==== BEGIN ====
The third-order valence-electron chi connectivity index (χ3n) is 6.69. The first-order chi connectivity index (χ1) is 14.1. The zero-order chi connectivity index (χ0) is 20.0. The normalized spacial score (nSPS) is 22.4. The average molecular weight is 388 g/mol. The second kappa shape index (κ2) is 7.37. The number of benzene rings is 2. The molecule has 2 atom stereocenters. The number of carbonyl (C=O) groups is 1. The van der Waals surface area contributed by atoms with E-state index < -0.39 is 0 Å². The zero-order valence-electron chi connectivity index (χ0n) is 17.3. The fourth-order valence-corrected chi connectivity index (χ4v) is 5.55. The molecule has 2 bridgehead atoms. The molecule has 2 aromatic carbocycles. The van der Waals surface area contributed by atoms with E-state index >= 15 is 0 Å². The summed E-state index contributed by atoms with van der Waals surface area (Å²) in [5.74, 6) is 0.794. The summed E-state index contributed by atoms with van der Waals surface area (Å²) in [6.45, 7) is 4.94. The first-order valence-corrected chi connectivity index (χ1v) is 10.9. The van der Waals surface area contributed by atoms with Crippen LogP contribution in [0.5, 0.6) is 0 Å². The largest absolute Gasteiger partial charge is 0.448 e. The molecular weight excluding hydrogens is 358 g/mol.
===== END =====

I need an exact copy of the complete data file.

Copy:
The third-order valence-electron chi connectivity index (χ3n) is 6.69. The first-order chi connectivity index (χ1) is 14.1. The zero-order chi connectivity index (χ0) is 20.0. The normalized spacial score (nSPS) is 22.4. The average molecular weight is 388 g/mol. The second kappa shape index (κ2) is 7.37. The number of benzene rings is 2. The molecule has 2 atom stereocenters. The number of carbonyl (C=O) groups is 1. The van der Waals surface area contributed by atoms with E-state index < -0.39 is 0 Å². The zero-order valence-electron chi connectivity index (χ0n) is 17.3. The fourth-order valence-corrected chi connectivity index (χ4v) is 5.55. The molecule has 2 bridgehead atoms. The molecule has 2 aromatic carbocycles. The van der Waals surface area contributed by atoms with E-state index >= 15 is 0 Å². The summed E-state index contributed by atoms with van der Waals surface area (Å²) in [5.74, 6) is 0.794. The summed E-state index contributed by atoms with van der Waals surface area (Å²) in [6.45, 7) is 4.94. The first-order valence-corrected chi connectivity index (χ1v) is 10.9. The van der Waals surface area contributed by atoms with Crippen LogP contribution in [0.5, 0.6) is 0 Å². The largest absolute Gasteiger partial charge is 0.448 e. The molecular weight excluding hydrogens is 358 g/mol.